schools many years ago, asked one of the little boys what was the meaning of his school motto, and he answered : " In all things we must not be women." This lady, knowing only too well the superior attitude taken by men towards women in this country, naturally did not think we had chosen a very gallant motto. As a matter of fact, we mean by men true men, i.e. those who combine kindness with strength. For we have all met the half-man specimen, the kind fools and the strong brutes. The perfect man is after the pattern of the Man Christ Jesus.

The paddles stand for hard work and strength.

The heart-shaped blade for kindness.

The paddles are crossed to signify self-sacrifice, and remind us of the one great Sacrifice for all on that Cross of shame which is now an emblem of salvation, sacredness, and service.

This school badge means service. The boys understand that, if they wear this badge (they may wear black and red rosettes instead if they wish), they must be ready to render service to any one who calls upon them in difficulty and danger, as the people in England look to the police to help them. And I am glad to say that of late several boys have not been called upon in vain. This idea has quite taken on and adds much to their self-respect, since it is a badge of honour which must be lived up to. This service includes animals as well as humans.
[Image: "Second fleet on the way through Srinagar" found in book Biscoe's "Character Building in Kashmir" (1920). More Old Biscoe images here]
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9 comments:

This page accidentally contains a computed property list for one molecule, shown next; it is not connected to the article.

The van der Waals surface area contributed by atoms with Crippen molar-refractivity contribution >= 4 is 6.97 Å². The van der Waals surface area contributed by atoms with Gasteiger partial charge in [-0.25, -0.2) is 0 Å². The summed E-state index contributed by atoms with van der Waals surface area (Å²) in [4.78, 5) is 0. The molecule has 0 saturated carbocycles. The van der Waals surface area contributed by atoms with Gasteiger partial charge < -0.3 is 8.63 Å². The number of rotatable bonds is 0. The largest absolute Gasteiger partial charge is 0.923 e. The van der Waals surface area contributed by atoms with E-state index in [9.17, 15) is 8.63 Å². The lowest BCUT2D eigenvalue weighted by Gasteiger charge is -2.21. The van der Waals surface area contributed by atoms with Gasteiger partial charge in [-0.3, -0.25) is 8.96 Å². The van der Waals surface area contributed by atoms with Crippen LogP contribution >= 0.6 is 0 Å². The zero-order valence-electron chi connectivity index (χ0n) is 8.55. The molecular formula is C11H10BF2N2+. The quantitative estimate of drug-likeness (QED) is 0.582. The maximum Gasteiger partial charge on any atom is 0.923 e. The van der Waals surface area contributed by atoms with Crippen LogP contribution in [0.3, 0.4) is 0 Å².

1. I am amused by the tendency to accept something written by a white-man in English press as the absolute truth... So if a English man said that Kashmiri's were so-so-and-so that indeed has to be the absolute truth... irrespective of the fact that the Englishman is a colonizer missionary out there for an agenda.

    Poor self-esteem however is indeed established.

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  2. What no one seems to ask is -that the mountains of Kashmir were not discovered by the English colonizers, but the local Kashmiri's declared lazy and inactive by the white-man - used to trek to Gangabal and Amarnath for pilgrimages even before the white-man arrived. The Kashmiri shepherds lived in those glaciers for centuries before the english man brought his camping gear there... The rivers of Vitasta and the lakes of Kashmir were swimming pools of the dwellers for long - before the missionary school made a gala event around them. The church didnt teach swimming to the Kashmiris... the church didnt show them what a boat is or how to row it. The Kashmiri's knew it otherwise too... Hindu's and Muslims alike. Yes, what the church did - was make these activities into good looking events for fun and make them recreational for people who weren't otherwise thinking of these as sport.
    National school/DAV/and many others too had their own ways and virtues -- but they didnt write books about them.

    And I dont essentially think that introducing cricket or football to kashmir was essentially such a path breaking social event or something that changed the physical regimen of the valley hell lot. Average Kashmiri would exercise tons more than a Biscoe boy even while circumbulating the HariParbat hill every morning at 5am... and not make a big fuss about it.